The government filed a brief Sept. 8 in the U.S. 10th Circuit Court of Appeals in Denver, where the Little Sisters of the Poor run a home for the aged. Other plaintiffs in the case include Southern Nazarene University in Denver and Reaching Souls International, an Oklahoma nonprofit.
More than 80 people wanted to know the answers to these and other questions during a discussion Oct. 25 at St. Mary Parish Center, led by certified public accountant Matthew A. Byrne, fiscal coordinator for external affairs for the Archdiocese of Hartford. The discussion was part of a series on financial transparency and accountability in the Catholic Church, sponsored by the Farmington Valley affiliate of Voice of the Faithful (VOTF).
Finances in every diocese are governed by a Code of Canon Law, Mr. Byrne explained. This code calls for the establishment of a finance council for each diocese. The council’s duties include preparing a diocesan budget, examining the annual report and offering counsel to the bishop on fiscally related items.
Finances at the parish level are governed by the pastor, with guidance from the diocese, Mr. Byrne said.
“The Archbishop is responsible for the Archdiocese. The [pastor] is responsible for the parish,” he said.
As detailed in a book called The Temporal Goods of the Church, which interprets the Code, Mr. Byrne explained, “The goods do not belong to any individual, but are administered by the pastor.” These administrative duties are in addition to the pastor’s roles as preacher and sanctifier, and include managing a budget; keeping up property; paying salaries, insurance and debts; making investments; and doing assessments. A pastor’s role as fiscal administrator often prompts him to recruit lay people to help.
A few other points Mr. Byrne covered included:
Q. What happens when a parish closes or merges with another?
A. The assets revert to the Archbishop, who decides how best to distribute them.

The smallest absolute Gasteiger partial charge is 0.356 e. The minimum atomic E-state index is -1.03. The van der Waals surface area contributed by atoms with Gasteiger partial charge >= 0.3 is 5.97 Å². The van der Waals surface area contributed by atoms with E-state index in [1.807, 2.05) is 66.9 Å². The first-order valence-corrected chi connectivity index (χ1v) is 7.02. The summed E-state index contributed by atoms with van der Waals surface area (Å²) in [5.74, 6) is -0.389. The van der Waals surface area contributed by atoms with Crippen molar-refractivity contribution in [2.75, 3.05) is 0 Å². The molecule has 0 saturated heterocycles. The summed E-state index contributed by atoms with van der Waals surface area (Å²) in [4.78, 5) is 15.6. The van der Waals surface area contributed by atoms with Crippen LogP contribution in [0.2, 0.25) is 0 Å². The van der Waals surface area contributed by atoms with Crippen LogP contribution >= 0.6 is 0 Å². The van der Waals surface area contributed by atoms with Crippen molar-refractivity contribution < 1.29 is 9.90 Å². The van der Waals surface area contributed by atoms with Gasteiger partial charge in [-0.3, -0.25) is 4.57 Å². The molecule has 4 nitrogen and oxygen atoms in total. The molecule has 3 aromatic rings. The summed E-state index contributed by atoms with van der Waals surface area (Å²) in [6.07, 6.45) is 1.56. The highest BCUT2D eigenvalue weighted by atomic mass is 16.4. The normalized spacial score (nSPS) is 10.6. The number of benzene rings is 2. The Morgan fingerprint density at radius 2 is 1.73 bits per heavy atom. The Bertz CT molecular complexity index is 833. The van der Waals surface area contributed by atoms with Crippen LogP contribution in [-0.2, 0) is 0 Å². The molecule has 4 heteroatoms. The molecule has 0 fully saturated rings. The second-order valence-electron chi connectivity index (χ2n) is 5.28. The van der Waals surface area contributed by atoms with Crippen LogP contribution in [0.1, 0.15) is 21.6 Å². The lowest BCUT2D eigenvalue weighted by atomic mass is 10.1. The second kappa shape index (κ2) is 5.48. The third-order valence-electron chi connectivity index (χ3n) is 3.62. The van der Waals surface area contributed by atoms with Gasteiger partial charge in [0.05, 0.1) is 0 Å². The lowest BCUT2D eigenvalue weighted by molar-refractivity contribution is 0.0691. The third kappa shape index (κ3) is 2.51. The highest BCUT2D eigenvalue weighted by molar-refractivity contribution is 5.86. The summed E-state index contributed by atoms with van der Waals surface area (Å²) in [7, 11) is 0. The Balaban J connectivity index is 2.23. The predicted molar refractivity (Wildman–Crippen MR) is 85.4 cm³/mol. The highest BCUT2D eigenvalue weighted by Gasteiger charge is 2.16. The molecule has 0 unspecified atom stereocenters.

Q. Why do parishes usually become linked rather than merge into a single parish?
A. Merged parishes may present future liability problems because of the properties they administer.
Q. What pitfalls does a parish face when accepting a bequest of real property?
A. The new owner or administrator of real property assumes all liabilities attached to that property.
Differences in accounting methods at the parish level have made it difficult for parish reports to be consolidated at the diocesan level. As a result, Mr. Byrne spearheaded a drive to standardize parish accounting and data management methods.
“Some pastors manage two or three linked parishes,” Mr. Byrne said. “Why have two or three different accounting systems?”
A new, standardized, front-end system was first tested in six parishes and includes a data-base of parishioners, school tuition, payroll and bar-coded offertory envelopes. “We feel this is the future for parishes,” Mr. Byrne said. “We have this in about 25 parishes now.”
The research for the new system was funded by the Archdiocese. A parish’s up-front cost to convert to the system is about $2,500 plus equipment, if needed.
During the discussion period, a parishioner asked about retirement funding for priests. Mr. Byrne said the pension “is almost 100 percent fully funded” in a separate trust. Administrators meet twice a year to set funding for contributions. “It is in very good shape,” Mr. Byrne said.
Asked about the availability of a publicly disclosed summary of fiscal accountability at the archdiocesan level, Mr. Byrne said, “That day will come. We’re not there yet.” An independent audit is conducted annually, however, he said.
The second in the two-part discussion series on financial transparency and accountability in the Catholic Church featured Jack McCarthy, a retired partner at PriceWaterhouseCoopers.
Mr. McCarthy chaired the effort to produce the financial transparency report by the Archdiocese of Boston. He discussed the challenges of communicating the complex issues in that report in the wake of the clergy sexual abuse crisis and parish closings.